Buis’ Bits: Money deal doesn’t make cents

I love Financial Aid.

I’m actually able to afford to get an education nowadays, and I can buy my books and digital camera for my photojournalism course and not have to worry about taking out a loan from my mom.

Wait, that was what I thought three months ago. That’s when the system worked just fine for four consecutive semesters and the only concern they had was when my dad’s income didn’t show up in the taxes after he died.

But now here I am, up Financial Aid Creek without a paddle and not in the Seth-Green-movie way either.

There was a time when California college students didn’t have to depend so heavily on this raft. Clark Kerr, former chancellor of the University of California, Berkeley, introduced the idea of free tuition in 1960 to give more students a low-cost, high-quality education.

Enter Ronald Reagan as governor in 1966 and it’s time for him to save the day. A free education? How preposterous. Let’s pull out the rug from these freeloaders and start charging them. After all, the only thing worse than a dirty hippie is an educated dirty hippie with earnings potential.

It’s a funny thing about movie stars. They pull themselves up from their bootstraps and work hard to get from nothing to governor. Then they cut everything that could keep the mistake from happening again. It’s as though they realize after they take office that if they could make it, anyone could, and they panic.

The system apparently failed again with the introduction of Gov. Arnold Schwarzenegger at the helm of Cully-fornia.

Ah-nold went into full panic mode after his election by trying to balance the budget by slashing as many low-level positions as he possibly could without raising a fuss. After all, it makes more sense to put 20 little people out of work than one administrative suit and tie.

Also included in his brilliant idea, was to take Reagan’s idea to the nth degree. Thanks to him, I can never get a fix on how much I’m being charged on tuition. The fees on those little postcards the university mails out have a habit of changing before the semester begins.

I, however, do not have to worry too much, because all of that is deducted from my Financial Aid and it’s taken care of. I just have to fill out a mountain of forms and send in pounds of paperwork. This worked beautifully until this semester. Then “It” came.

This new and incredible system works without e-mail alerts or even a letter in the mail. All you had to do was login to the new portal that was still being weaned from life support and had very few features up. The ones that were not up had “Coming Soon!” with an exclamation point to make you feel as though they were trying extra hard to get it done quickly.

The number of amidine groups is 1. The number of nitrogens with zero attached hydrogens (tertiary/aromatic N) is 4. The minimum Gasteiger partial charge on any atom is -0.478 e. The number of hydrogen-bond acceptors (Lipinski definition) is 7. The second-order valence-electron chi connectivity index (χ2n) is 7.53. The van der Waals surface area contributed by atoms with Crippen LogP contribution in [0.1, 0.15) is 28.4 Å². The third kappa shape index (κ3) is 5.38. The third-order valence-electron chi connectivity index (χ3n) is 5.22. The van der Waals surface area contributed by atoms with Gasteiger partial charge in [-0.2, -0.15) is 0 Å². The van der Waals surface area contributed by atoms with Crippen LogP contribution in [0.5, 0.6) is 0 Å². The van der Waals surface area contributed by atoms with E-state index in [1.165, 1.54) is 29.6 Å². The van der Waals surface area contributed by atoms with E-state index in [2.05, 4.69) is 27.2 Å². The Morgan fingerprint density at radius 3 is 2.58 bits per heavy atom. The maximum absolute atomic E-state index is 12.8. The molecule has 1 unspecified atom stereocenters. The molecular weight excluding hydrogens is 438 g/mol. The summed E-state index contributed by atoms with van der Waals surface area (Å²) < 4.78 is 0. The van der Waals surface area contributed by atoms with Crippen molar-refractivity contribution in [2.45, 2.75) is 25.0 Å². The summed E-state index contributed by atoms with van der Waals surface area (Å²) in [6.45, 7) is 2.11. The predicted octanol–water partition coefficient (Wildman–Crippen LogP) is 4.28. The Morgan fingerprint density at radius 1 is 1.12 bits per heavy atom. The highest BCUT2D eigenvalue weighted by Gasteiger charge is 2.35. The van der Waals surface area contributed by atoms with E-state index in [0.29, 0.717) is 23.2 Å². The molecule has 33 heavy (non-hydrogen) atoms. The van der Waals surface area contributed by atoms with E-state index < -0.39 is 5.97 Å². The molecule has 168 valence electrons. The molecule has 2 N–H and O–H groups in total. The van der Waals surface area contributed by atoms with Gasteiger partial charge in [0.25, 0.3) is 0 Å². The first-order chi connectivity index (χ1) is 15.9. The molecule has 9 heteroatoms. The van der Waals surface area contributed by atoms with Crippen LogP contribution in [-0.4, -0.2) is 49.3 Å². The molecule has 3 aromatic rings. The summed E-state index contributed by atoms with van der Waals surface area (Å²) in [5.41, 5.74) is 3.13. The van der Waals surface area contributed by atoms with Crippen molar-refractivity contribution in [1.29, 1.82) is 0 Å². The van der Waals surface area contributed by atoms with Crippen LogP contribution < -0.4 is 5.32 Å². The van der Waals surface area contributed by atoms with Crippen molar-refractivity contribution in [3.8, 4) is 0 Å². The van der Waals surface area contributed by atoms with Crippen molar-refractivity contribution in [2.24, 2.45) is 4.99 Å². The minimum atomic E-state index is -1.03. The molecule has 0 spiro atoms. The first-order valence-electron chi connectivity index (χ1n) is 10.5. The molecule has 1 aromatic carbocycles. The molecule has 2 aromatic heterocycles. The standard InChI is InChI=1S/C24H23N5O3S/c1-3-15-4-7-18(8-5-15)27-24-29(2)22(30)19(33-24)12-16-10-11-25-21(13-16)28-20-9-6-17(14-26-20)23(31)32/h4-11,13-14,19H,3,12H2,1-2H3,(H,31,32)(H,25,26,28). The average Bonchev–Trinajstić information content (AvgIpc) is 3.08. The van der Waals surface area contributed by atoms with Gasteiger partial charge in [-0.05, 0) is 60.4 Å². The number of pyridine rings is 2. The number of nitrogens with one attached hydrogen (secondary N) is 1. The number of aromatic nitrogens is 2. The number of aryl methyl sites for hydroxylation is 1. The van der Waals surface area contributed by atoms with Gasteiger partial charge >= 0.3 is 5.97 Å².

But every time you’d login for a few weeks, the same exclamation point would be goading you to return until you finally gave up. Then that new feature could be activated, leaving you none the wiser.

No, that’s not a conspiracy theory.

If you were lucky enough to have tricked the exclamation point, then you could check your “To do list.” I, however, lacked that luck until well into the summer.

Eventually after turning in another copy of the tax forms I had mailed, but were not received in person, I was told everything was in order. Just last week I was told I would see my money, hopefully in early October, but no guarantees.

It’s an amazing feeling to live off next to nothing. I’m just thrilled I won’t see a dime until around midterms. Why if I had that money now, I probably wouldn’t be able to be this sarcastic.

The irony is that by raising the costs of a public education, The Governator has pulled off two amazing feats for a conservative politician.

First, he has managed to tighten the money supply. Now parents that want to be able to send their kids to college will have to stash away even more money to pull it off. In other words, there will be less money for the consumer to pour into the free markets.

Thanks to my amazing C-plus-style economic kung fu, I can say that stockpiling money in accounts and keeping it out of the system isn’t a good thing. It tends to be a very depressing event.

Second, he has made even more red tape. As of Aug. 18, the Financial Aid Office is still working on July’s paperwork.

I’m all for people having jobs. That’s a good thing. I just hate to see things get warped around into a death spiral. Raise tuition, increase Financial Aid funding to offset and not look insensitive to lower-income voters, rinse and repeat.

I’m not saying make college free again. That leaves the door open for career college students who earn degrees in everything and do nothing.

It makes just as much sense to crank the fees up to increase funding while increasing Financial Aid to keep people from being left in the cold.

What I propose is simple. Reduce the fees and take those millions saved from Financial Aid and pour them into the system.

Here’s an even more amazing side effect. If you make college more affordable, you shrink the number of people dependent on Financial Aid and save even more money.

The most amazing part? By making it more affordable and opening up more space in Financial Aid, you can increase both the number of people able to attend and the cash flow coming into the system.

But what do I know? I’m just a college student who couldn’t pull a B in economics.

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